Tech trees are a part of a variety of games. For example see Bob Bates book Game Design.

Bob Bates, Game Design, 2004, p.50

In game design tech trees provide a powerful way to create a wide range of player strategies. Scholars might find the sort of technological progressivism at the heart of this mechanic a bit discomforting, but that aside, its an interesting way to play with the history of science and technology. In many cases the trees are quite sophisticated. We can think about them in three parts; the input the system requires for advancement, how the different kinds of knowledge relate to each other, what those different pieces of knowledge contribute to game play. I will pick these apart for the earlier example from Civilization ll.

In Civilization players invest a portion of their Tax income into science and luxuries while holding onto the rest for spending on infrastructure or to weather future financial hard times. Players can also assign representative amounts of citizens in their cities to work as scientists. Both their scientists, and the funding allocated to science generate research points. The player then decides which advancement to study. Each turn the player racks up research points that are then contributed toward the advancement they’re exploring. When the player gets enough points they acquire the advancement and the benefits (new units, new buildings, new forms of government, and world wonders) it provides.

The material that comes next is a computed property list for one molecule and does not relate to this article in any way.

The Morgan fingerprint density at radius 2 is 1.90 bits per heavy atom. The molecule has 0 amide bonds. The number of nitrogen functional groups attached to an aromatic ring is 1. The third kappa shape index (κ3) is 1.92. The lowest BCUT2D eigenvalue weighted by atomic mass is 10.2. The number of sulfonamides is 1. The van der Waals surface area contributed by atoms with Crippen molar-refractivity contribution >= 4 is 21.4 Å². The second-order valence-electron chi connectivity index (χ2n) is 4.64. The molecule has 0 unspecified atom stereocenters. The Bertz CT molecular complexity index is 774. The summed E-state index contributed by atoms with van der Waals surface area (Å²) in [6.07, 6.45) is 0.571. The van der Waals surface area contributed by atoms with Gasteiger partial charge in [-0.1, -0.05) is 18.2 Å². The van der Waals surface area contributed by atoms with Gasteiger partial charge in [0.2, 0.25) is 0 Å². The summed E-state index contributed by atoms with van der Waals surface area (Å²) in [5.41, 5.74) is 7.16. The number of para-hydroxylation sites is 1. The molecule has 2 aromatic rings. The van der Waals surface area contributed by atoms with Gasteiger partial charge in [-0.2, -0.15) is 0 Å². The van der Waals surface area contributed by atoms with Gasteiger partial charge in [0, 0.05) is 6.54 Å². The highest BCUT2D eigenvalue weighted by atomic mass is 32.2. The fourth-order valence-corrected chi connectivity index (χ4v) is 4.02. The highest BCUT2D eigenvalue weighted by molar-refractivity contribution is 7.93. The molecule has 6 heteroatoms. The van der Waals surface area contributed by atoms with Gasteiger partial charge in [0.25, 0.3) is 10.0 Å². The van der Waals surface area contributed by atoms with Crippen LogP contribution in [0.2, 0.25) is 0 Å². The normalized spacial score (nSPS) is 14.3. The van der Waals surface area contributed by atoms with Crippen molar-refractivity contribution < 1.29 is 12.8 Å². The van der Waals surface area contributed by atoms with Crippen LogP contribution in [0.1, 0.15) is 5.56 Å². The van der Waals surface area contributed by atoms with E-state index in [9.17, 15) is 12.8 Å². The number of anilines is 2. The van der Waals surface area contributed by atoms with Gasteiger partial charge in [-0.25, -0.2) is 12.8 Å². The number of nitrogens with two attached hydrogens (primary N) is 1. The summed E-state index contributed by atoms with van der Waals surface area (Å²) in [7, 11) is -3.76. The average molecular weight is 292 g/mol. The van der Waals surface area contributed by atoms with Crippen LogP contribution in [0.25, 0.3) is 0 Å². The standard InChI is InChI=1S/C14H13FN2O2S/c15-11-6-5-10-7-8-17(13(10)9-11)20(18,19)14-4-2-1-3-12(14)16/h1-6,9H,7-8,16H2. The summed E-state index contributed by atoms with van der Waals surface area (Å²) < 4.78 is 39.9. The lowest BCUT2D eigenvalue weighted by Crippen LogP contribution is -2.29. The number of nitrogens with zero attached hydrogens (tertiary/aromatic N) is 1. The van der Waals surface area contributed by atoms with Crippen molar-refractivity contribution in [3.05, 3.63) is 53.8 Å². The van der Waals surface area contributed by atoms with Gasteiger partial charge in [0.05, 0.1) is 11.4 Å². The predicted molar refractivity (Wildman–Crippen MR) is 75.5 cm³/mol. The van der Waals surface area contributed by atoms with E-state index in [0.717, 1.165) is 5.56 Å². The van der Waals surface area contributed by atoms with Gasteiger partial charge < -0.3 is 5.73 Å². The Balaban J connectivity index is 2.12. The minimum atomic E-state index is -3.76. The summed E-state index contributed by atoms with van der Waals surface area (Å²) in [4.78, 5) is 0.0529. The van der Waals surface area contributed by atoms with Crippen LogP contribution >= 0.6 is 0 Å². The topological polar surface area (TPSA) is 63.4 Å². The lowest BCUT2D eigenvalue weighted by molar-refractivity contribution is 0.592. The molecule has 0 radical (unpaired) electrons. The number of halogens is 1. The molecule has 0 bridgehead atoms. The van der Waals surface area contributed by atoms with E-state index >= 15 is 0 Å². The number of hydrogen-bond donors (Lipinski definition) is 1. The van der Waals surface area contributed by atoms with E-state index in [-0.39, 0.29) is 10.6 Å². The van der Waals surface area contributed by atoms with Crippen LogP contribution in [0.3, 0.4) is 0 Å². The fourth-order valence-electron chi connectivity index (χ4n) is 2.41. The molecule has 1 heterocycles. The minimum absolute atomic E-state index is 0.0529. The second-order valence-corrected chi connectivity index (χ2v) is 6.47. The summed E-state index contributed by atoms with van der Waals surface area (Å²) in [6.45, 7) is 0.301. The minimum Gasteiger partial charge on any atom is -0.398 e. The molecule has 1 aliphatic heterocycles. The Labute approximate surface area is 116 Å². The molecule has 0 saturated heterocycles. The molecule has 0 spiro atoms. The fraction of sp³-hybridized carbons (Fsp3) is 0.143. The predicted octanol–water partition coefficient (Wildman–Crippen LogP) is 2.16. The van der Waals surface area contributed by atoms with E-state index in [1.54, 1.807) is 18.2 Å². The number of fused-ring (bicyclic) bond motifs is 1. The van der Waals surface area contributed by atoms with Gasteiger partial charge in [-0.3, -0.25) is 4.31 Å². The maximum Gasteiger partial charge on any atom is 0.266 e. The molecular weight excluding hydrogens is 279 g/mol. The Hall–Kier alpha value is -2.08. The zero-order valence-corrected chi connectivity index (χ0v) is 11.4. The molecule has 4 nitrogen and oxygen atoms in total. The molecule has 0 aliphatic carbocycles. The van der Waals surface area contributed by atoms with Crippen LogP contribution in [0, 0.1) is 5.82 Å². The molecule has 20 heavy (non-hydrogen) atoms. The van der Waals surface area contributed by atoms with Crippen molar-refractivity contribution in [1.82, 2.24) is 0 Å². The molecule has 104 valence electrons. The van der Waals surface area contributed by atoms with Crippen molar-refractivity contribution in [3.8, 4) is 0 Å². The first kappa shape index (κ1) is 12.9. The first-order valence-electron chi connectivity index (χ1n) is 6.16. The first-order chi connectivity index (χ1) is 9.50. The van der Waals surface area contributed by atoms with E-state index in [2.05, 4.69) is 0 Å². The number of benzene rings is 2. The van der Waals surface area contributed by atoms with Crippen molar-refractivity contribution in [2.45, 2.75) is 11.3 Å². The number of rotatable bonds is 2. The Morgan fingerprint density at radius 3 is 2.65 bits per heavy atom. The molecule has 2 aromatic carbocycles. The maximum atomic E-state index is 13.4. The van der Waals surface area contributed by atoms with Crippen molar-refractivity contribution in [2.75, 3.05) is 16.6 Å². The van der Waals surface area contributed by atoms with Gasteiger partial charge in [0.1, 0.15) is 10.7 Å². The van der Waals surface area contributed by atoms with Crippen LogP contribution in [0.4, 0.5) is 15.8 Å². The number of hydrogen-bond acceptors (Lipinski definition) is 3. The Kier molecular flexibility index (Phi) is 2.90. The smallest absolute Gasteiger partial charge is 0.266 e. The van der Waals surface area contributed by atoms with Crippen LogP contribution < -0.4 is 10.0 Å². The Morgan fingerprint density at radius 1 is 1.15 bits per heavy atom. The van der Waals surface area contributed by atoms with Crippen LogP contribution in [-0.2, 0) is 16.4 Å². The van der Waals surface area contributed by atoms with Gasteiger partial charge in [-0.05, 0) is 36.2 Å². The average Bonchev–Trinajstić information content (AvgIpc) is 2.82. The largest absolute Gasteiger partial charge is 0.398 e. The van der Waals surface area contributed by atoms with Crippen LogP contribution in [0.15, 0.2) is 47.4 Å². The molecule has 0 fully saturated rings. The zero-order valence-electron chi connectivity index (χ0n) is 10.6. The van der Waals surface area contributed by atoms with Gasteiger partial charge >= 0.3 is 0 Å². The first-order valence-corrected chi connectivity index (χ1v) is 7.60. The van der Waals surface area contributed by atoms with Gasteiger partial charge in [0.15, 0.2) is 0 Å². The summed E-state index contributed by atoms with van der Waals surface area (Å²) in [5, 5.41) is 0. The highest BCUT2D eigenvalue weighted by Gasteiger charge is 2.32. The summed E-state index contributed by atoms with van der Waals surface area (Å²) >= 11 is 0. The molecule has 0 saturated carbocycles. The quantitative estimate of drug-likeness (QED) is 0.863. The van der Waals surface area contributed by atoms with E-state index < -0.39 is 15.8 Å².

The system in Civilization is quite sophisticated, and there are other similarly sophisticated systems in different games. I think they are worth thinking about more for a few reasons. First, the chart I used in this post did not come from a game company. Civilization has a vibrant user community, one of whom created this document. Scholars working on the public understanding of science frequently bemoan how little the public understands about how science and science policy works. These games are compelling enough to get players working on mapping and thinking about this kind of knowledge. There is a chance for game designers, historians and sociologists could think about these sort of models together, I think each might get something out of it. Scholars could provide interesting ideas for modeling the history of science and technology, and designers might be able to provide gamers demands for more athuentic experiences in their games.